Thanks for reading the tenth installment of my series on equity/fixed income momentum strategies. This article discusses the historic return profile of momentum strategies between fixed income and equity classes, and gives an overview of the reasons behind last month's relative performance and a look forward to relative returns in October.
The purpose of this series of articles is to demonstrate the success of these strategies and give Seeking Alpha readers with differing risk tolerances tips on how to employ these strategies themselves to improve the performance of their balanced portfolio. These are useful strategies for Seeking Alpha readers, especially those who allocate dollars to their investment plan on a subscription basis, like 401(k) investors making automatic payroll deductions. These switching strategies can be used to adjust periodic allocations to capture the momentum effect and improve portfolio returns, especially in tax-deferred accounts.
The most basic momentum strategy involving the equity and fixed income markets is between the benchmark Treasury index (NYSEARCA:GOVT) and the S&P 500 (NYSEARCA:SPY). This monthly strategy switches between the two asset classes, owning the asset class that performed the best in the trailing one-month forward for the next one month.
In difficult market environments, Treasury bonds typically rise in value as a flight-to-quality instrument while risky assets like stocks sell off. In improving economic environments, the opposite is usually true as equities rally and bonds sell-off as investors reap the returns of equity ownership and Treasury bonds are negatively impacted by rising inflationary impacts. This latter example was certainly the environment witnessed from May to mid-September as improving domestic economic data caused bond market participants to wager that monetary accommodation would be unwound earlier than previously expected, leading to a sharp sell-off in bond prices.
Below is a graph of the historical performance of the S&P 500, the Barclays Capital Treasury Index, and a momentum strategy that buys the asset class that had outperformed in the trailing one month and holds that class forward for one month. In these strategies, the one-month holding period is a calendar month beginning with the first day of the month.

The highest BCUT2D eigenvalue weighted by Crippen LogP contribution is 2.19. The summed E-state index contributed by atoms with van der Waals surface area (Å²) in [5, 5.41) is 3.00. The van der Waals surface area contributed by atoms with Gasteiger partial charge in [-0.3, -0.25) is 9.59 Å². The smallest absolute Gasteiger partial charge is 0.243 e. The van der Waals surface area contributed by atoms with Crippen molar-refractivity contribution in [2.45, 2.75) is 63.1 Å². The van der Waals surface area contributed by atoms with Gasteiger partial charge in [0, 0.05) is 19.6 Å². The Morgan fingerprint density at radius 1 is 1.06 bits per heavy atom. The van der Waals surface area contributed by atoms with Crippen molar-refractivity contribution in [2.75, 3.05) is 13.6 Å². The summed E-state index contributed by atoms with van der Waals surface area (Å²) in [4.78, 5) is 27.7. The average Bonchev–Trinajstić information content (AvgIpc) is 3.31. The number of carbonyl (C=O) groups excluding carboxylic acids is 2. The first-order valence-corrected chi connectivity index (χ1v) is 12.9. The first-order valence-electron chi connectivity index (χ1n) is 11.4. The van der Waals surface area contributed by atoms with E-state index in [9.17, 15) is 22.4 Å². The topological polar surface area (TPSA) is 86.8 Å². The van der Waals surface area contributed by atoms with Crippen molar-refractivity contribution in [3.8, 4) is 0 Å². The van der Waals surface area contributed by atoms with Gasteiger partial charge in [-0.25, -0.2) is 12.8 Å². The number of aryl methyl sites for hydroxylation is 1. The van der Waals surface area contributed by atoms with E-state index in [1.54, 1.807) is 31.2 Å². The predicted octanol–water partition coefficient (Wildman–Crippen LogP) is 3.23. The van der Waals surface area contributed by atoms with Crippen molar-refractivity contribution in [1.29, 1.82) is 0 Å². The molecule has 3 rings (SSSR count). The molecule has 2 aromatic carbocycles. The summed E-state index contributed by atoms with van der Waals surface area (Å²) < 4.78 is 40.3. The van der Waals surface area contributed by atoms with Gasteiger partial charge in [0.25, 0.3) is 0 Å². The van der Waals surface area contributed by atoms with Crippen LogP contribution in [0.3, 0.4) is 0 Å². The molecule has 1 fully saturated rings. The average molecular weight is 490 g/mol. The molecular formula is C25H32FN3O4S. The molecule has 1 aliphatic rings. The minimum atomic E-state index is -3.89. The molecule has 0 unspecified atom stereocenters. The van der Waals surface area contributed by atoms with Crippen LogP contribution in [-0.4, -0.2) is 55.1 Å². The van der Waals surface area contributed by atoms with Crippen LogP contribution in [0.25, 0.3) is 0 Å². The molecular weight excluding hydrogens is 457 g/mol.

Over trailing 3, 5, 10, 20, and 40-year time horizons, this momentum strategy has outperformed the S&P 500 with lower volatility, producing the alpha authors and readers on this site are readily seeking. The results above should prove interesting to any Seeking Alpha reader trying to balance their allocation between stocks and bonds. Since 1973, when the Barclays Treasury index was first published, the momentum strategy has generated 61ps of average annual outperformance versus the S&P 500 while exhibiting less than two-thirds of the volatility. Below is a graph of the risk/return profile of buy-and-hold portfolios with varying mixes of stocks and bonds versus this momentum portfolio historically with data through year-end 2012.
This switching strategy would have allocated to stocks just over 55% (266/480 months) of the time from 1973 to 2012. Instead of allocating funds in a traditional 60% stocks/40% bonds balanced portfolio, allocating to the asset class that had outperformed in the trailing one month would have seen less dollars flow to equities, but cumulatively generated roughly 130bps of average annual excess returns. Using the momentum approach to allocate funds, investors would have actually put less money into stocks over that forty-year period than investors using a 60%/40% stocks/bonds split. However, the momentum approach would have produced meaningful incremental returns with lower realized volatility.
(For a mathematical look at why Treasuries were chosen as the fixed income asset class in these equity/fixed income momentum strategies, see my inaugural article on these strategies.)